The majority of legal disputes involving football players, agents and clubs are currently played out in private under the Football Association’s Rule K Arbitration procedure. Under this regime, the existence and outcome of cases will often only be known to the parties themselves.
Whilst many operating in the football world understandably value confidentiality, the secrecy of the proceedings can potentially shield wrongdoing from those not directly involved. This can impact innocent parties (particularly younger players and less experienced agents) who unknowingly deal with individuals who have a hidden history of misconduct and litigation.
Recently, concerns have also been raised about misleading documents being submitted and used in Rule K Arbitrations. This has led to former FA Chairman, David Bernstein, calling for greater transparency and an independent body to oversee legal disputes in football.
It remains to be seen whether the calls for more transparent proceedings will lead to any material changes in the near future. Changes towards a more open system would represent a significant departure from the current regime.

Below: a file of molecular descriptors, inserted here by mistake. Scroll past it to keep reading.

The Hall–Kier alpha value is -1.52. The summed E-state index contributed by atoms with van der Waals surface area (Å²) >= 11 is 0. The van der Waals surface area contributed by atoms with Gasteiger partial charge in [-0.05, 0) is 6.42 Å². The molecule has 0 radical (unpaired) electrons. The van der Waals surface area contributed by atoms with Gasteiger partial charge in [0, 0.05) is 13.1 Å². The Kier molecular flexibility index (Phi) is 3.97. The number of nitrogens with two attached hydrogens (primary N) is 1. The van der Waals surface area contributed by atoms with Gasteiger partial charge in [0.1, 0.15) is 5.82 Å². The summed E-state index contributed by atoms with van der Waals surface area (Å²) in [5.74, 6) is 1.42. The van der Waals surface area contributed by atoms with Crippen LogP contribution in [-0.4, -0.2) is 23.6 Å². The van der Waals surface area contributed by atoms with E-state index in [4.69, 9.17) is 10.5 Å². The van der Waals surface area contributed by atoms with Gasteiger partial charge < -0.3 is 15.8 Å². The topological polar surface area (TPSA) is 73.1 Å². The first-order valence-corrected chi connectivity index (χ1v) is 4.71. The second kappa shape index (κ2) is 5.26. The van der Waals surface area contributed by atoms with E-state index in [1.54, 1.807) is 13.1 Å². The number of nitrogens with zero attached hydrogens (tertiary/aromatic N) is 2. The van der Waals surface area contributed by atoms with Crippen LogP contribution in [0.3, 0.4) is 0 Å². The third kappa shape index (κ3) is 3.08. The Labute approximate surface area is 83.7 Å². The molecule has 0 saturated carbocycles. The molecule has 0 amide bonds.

A former FA chairman has called for legal disputes in football to be overseen by an independent body after a police investigation uncovered evidence suggesting that misleading documents had been used in arbitrations. David Bernstein said football arbitrations and other hearings held in private should be more transparent and have independent oversight. “Absolutely, this in an area that, in principle, should be overseen by an independent regulator,” he told The Times. “It’s a big issue. “You would expect a regulator to look into these kind of disputes, bring a very high level of independence to the process and ensure there were no decisions being taken by vested interests.”